Riverside, Casino Creek and Salmon River campgrounds are all three along the river between Mormon Bend and Stanley.  Casino Creek is located on the other side of the river (river right) and was improved a few years ago.  It appears to be a favorite of sportsmen.  None of these campgrounds show up on the reservations website so they may all be first-come, first-served.

Forest Service campgrounds in the SNRA are managed by a concessionaire.

Once you reach Stanley, camping options abound.  Although there are 16 developed camping areas between the Salmon headwaters and Stanley Lake, we'd recommend only a couple of areas: Redfish Lake and Sunny Gulch.  If you know Redfish Lake you know it can be a zoo scene during the peak of summer season.  However, it is well developed and close to Redfish Lake Lodge's amenities.  Glacier View Campground (63 sites) and Outlet Campground (18 sites) at Redfish Lake can be reserved online.  All the roads and spurs in both campgrounds are paved.  Both have flush toilets and, of course, drinking water.  There are no hookups and time-of-use restrictions do apply for generators.

Our top recommendation for salmon fishermen who plan to camp in the Sawtooth Valley would be the Sunny Gulch Campground. It only has 10 sites so it can't get all that crowded. The roads and spurs are paved.  The turning radii are generous.  It's very close to the Redfish Lake intersection, lying between the Stanley Ranger Station and the Redfish road.  The campground is located on the north side of Highway 75.  This campground was completely redone about 6 or 7 years ago and it is a great place.  It's out of the mayhem of the Redfish Lake area, close to the main road and located right on the river.  Sunny Gulch is reservable.

To check into reserving a camp site online you need to go to Recreation.gov.  Use "Sawtooth National Recreation Area campground" in the search field and all of your choices will appear throughout the entire Sawtooth National Forest.  There are other reservable campgrounds in the SNRA such as Stanley and Alturas Lakes.  You do have to pay a steep fee to reserve a campsite via the online system.  If we recall correctly, it's nine bucks.  Whatever the price it's a bargain.  There's nothing better than knowing you actually have a place to camp with your name on it.  If you show up at the wrong time in Sawtooth Country finding a campsite might not be possible.  Better to pay the fee and be safe than sorry.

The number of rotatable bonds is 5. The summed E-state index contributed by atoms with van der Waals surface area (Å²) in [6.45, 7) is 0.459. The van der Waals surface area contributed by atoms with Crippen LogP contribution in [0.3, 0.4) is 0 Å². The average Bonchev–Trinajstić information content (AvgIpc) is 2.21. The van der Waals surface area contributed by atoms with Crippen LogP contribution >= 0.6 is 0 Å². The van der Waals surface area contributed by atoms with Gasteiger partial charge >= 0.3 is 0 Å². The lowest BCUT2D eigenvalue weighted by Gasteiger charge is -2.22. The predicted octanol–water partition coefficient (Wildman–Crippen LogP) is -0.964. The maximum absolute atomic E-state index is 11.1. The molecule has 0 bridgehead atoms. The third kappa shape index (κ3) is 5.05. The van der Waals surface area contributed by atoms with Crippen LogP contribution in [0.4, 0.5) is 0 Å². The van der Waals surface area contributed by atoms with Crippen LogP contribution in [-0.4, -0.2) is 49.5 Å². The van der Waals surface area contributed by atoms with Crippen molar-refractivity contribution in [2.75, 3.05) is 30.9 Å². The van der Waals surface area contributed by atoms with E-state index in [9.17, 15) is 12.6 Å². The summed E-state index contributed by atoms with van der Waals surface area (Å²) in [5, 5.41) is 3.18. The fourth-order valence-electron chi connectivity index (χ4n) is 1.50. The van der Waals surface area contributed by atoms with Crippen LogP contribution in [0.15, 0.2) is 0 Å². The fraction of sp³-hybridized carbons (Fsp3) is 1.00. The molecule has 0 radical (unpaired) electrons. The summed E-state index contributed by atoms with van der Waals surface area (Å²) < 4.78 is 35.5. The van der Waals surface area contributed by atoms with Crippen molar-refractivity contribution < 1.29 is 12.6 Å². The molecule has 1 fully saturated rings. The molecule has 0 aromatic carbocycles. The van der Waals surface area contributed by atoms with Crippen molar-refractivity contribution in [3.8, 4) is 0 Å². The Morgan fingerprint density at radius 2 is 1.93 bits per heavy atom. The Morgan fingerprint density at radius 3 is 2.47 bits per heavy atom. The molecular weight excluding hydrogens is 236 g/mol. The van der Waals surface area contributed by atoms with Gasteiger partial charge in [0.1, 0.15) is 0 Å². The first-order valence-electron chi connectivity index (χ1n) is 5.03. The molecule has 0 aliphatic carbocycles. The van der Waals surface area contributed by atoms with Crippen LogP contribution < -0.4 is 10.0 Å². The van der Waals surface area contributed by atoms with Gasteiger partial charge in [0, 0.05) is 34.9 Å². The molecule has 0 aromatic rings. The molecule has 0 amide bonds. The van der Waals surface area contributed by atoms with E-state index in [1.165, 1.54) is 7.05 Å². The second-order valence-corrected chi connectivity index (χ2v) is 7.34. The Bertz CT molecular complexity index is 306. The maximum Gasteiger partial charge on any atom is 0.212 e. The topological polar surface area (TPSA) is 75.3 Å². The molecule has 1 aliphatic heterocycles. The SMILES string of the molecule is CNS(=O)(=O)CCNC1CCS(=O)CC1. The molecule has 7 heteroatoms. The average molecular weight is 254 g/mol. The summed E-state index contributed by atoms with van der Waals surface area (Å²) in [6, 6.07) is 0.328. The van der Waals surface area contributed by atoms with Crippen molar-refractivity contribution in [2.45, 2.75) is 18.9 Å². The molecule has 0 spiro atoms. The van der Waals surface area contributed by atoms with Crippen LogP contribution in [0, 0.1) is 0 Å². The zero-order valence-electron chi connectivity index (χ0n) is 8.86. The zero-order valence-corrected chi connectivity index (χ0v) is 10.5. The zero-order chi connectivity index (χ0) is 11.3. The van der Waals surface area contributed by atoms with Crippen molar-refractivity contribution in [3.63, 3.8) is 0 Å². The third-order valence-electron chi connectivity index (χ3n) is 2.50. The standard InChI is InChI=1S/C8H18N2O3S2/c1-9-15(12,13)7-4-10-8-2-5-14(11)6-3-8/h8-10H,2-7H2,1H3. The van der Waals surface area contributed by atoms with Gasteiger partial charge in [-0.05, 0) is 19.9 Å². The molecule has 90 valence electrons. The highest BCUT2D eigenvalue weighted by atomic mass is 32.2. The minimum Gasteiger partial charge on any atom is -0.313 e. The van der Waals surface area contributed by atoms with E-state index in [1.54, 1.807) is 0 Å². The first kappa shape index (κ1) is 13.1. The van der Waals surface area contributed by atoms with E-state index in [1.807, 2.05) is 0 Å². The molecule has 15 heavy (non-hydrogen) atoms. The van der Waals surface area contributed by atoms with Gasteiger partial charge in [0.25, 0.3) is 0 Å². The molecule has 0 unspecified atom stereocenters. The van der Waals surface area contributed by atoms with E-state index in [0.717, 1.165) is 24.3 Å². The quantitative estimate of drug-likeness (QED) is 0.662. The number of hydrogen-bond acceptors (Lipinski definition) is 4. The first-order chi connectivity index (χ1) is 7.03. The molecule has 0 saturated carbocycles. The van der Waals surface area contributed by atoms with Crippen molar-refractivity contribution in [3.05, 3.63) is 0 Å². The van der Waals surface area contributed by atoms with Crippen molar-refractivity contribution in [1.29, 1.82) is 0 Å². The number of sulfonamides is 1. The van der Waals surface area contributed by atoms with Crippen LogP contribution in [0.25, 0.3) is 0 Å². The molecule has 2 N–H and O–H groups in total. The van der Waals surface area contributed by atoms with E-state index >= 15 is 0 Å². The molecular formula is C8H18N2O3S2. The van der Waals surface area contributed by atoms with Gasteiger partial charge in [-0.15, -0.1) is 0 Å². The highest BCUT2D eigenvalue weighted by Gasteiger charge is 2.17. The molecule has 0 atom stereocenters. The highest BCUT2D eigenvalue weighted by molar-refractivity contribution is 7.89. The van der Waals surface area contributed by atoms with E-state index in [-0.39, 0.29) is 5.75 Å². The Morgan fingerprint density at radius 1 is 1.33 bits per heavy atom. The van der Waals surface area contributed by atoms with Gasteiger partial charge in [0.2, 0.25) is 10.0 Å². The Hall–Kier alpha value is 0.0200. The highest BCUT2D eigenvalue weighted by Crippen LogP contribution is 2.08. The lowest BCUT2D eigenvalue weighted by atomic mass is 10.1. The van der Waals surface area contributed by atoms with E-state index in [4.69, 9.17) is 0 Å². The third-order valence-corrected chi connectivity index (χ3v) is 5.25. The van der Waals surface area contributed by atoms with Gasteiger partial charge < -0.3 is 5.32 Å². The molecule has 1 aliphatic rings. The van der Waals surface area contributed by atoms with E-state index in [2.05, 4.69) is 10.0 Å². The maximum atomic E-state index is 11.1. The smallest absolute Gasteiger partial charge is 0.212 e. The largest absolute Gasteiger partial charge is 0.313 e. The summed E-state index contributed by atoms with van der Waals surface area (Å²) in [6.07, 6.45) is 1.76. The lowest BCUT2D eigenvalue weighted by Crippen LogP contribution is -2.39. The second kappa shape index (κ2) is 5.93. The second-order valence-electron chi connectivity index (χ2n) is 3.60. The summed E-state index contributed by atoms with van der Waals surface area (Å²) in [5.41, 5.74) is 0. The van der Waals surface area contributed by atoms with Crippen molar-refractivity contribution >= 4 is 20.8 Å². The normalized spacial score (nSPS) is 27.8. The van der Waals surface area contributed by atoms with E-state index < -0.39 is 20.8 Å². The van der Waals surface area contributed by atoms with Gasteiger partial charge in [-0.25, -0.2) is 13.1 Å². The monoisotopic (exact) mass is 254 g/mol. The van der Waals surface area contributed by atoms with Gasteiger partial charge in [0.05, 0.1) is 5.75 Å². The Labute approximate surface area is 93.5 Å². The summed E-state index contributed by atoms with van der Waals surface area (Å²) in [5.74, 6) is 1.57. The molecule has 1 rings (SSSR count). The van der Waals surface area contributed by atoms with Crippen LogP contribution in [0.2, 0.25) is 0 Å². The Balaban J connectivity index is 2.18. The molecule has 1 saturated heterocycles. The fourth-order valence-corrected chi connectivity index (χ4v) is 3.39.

There may some limited RV camping options in Stanley. We suggest you check with the Stanley Chamber of Commerce to inquire as to the status of such possibilities.  Click here for the Chamber's  fine website.  The Chamber would be the place to inquire about the many overnight lodging facilities in Stanley and Sawtooth Country.

Our website format accept comments below each of our posts here.  Please use it to post up ideas, comments, experiences and questions about camping in The Upper Salmon River region.  We welcome your participation.  And one final note--it's only an hour round trip to drive from Challis up into East Fork Country and a two hour round trip to Sawtooth Country.  There are some real nice RV facilities and lots of overnight lodging in Challis.  If the drive doesn't bother you, check out Challis.

Good Luck & Happy Camping!  jp